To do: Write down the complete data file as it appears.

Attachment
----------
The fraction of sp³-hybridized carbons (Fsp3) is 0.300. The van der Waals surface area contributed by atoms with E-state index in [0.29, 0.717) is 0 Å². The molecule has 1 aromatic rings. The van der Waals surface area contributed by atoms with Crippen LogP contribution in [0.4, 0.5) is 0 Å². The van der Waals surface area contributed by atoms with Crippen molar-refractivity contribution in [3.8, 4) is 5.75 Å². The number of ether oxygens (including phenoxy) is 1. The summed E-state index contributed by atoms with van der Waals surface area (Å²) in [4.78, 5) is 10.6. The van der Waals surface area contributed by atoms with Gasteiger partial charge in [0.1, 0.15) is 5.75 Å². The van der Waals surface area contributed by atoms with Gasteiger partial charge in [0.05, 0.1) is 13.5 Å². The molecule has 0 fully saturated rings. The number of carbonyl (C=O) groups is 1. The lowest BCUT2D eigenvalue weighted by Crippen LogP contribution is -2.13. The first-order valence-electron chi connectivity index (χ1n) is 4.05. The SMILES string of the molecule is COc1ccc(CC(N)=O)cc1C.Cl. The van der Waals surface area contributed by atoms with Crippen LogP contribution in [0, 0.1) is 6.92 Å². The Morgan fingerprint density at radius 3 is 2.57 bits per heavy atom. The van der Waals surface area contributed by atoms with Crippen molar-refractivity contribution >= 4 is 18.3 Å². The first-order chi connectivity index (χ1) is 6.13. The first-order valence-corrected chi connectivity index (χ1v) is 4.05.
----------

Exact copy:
The fraction of sp³-hybridized carbons (Fsp3) is 0.300. The van der Waals surface area contributed by atoms with E-state index in [0.29, 0.717) is 0 Å². The molecule has 1 aromatic rings. The van der Waals surface area contributed by atoms with Crippen LogP contribution in [0.4, 0.5) is 0 Å². The van der Waals surface area contributed by atoms with Crippen molar-refractivity contribution in [3.8, 4) is 5.75 Å². The number of ether oxygens (including phenoxy) is 1. The summed E-state index contributed by atoms with van der Waals surface area (Å²) in [4.78, 5) is 10.6. The van der Waals surface area contributed by atoms with Gasteiger partial charge in [0.1, 0.15) is 5.75 Å². The van der Waals surface area contributed by atoms with Gasteiger partial charge in [0.05, 0.1) is 13.5 Å². The molecule has 0 fully saturated rings. The number of carbonyl (C=O) groups is 1. The lowest BCUT2D eigenvalue weighted by Crippen LogP contribution is -2.13. The first-order valence-electron chi connectivity index (χ1n) is 4.05. The SMILES string of the molecule is COc1ccc(CC(N)=O)cc1C.Cl. The van der Waals surface area contributed by atoms with Crippen LogP contribution in [0, 0.1) is 6.92 Å². The Morgan fingerprint density at radius 3 is 2.57 bits per heavy atom. The van der Waals surface area contributed by atoms with Crippen molar-refractivity contribution >= 4 is 18.3 Å². The first-order chi connectivity index (χ1) is 6.13. The first-order valence-corrected chi connectivity index (χ1v) is 4.05.